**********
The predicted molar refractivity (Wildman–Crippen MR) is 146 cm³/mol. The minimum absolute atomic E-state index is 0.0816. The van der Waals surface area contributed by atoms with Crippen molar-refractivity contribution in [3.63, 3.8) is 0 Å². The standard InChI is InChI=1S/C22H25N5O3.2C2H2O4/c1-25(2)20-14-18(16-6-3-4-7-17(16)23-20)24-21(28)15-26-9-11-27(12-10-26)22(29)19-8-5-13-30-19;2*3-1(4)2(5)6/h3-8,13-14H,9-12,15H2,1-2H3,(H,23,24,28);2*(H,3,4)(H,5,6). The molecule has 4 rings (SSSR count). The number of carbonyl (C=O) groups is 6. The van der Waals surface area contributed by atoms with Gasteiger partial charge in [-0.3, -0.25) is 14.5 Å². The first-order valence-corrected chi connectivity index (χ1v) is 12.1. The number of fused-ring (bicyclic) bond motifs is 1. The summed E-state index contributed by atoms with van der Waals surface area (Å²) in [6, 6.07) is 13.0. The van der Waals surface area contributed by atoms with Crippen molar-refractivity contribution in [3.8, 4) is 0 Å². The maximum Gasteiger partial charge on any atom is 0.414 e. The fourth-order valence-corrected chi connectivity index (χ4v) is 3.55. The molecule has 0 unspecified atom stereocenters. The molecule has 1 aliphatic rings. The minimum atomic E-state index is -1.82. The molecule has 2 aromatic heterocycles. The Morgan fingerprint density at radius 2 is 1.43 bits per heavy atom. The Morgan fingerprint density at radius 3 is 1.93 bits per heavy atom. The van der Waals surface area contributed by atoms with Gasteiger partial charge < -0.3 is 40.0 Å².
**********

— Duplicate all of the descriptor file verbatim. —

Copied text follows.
The predicted molar refractivity (Wildman–Crippen MR) is 146 cm³/mol. The minimum absolute atomic E-state index is 0.0816. The van der Waals surface area contributed by atoms with Crippen molar-refractivity contribution in [3.63, 3.8) is 0 Å². The standard InChI is InChI=1S/C22H25N5O3.2C2H2O4/c1-25(2)20-14-18(16-6-3-4-7-17(16)23-20)24-21(28)15-26-9-11-27(12-10-26)22(29)19-8-5-13-30-19;2*3-1(4)2(5)6/h3-8,13-14H,9-12,15H2,1-2H3,(H,23,24,28);2*(H,3,4)(H,5,6). The molecule has 4 rings (SSSR count). The number of carbonyl (C=O) groups is 6. The van der Waals surface area contributed by atoms with Gasteiger partial charge in [-0.3, -0.25) is 14.5 Å². The first-order valence-corrected chi connectivity index (χ1v) is 12.1. The number of fused-ring (bicyclic) bond motifs is 1. The summed E-state index contributed by atoms with van der Waals surface area (Å²) in [6, 6.07) is 13.0. The van der Waals surface area contributed by atoms with Crippen molar-refractivity contribution in [3.8, 4) is 0 Å². The maximum Gasteiger partial charge on any atom is 0.414 e. The fourth-order valence-corrected chi connectivity index (χ4v) is 3.55. The molecule has 0 unspecified atom stereocenters. The molecule has 1 aliphatic rings. The minimum atomic E-state index is -1.82. The molecule has 2 aromatic heterocycles. The Morgan fingerprint density at radius 2 is 1.43 bits per heavy atom. The Morgan fingerprint density at radius 3 is 1.93 bits per heavy atom. The van der Waals surface area contributed by atoms with Gasteiger partial charge < -0.3 is 40.0 Å².